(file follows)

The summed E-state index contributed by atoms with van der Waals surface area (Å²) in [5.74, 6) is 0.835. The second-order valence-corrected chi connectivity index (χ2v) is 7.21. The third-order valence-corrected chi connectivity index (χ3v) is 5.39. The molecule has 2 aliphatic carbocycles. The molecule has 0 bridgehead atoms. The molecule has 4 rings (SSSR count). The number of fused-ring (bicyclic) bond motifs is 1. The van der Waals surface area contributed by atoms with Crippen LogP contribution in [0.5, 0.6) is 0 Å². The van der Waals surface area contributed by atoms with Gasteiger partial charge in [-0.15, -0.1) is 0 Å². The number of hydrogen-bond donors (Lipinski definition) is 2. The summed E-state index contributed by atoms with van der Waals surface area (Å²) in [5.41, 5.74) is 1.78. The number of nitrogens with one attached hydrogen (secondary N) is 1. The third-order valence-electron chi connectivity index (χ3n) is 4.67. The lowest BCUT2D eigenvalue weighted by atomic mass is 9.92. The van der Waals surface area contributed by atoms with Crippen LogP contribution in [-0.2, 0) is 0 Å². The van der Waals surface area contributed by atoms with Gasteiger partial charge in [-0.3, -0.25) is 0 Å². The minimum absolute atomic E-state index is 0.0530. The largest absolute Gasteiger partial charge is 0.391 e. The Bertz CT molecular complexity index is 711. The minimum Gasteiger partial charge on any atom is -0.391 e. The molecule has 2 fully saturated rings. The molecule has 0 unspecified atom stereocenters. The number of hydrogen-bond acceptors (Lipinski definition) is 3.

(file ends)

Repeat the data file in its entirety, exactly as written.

The summed E-state index contributed by atoms with van der Waals surface area (Å²) in [5.74, 6) is 0.835. The second-order valence-corrected chi connectivity index (χ2v) is 7.21. The third-order valence-corrected chi connectivity index (χ3v) is 5.39. The molecule has 2 aliphatic carbocycles. The molecule has 0 bridgehead atoms. The molecule has 4 rings (SSSR count). The number of fused-ring (bicyclic) bond motifs is 1. The van der Waals surface area contributed by atoms with Crippen LogP contribution in [0.5, 0.6) is 0 Å². The van der Waals surface area contributed by atoms with Gasteiger partial charge in [-0.15, -0.1) is 0 Å². The number of hydrogen-bond donors (Lipinski definition) is 2. The summed E-state index contributed by atoms with van der Waals surface area (Å²) in [5.41, 5.74) is 1.78. The number of nitrogens with one attached hydrogen (secondary N) is 1. The third-order valence-electron chi connectivity index (χ3n) is 4.67. The lowest BCUT2D eigenvalue weighted by atomic mass is 9.92. The van der Waals surface area contributed by atoms with Crippen LogP contribution in [-0.2, 0) is 0 Å². The van der Waals surface area contributed by atoms with Gasteiger partial charge in [-0.3, -0.25) is 0 Å². The minimum absolute atomic E-state index is 0.0530. The largest absolute Gasteiger partial charge is 0.391 e. The Bertz CT molecular complexity index is 711. The minimum Gasteiger partial charge on any atom is -0.391 e. The molecule has 2 fully saturated rings. The molecule has 0 unspecified atom stereocenters. The number of hydrogen-bond acceptors (Lipinski definition) is 3.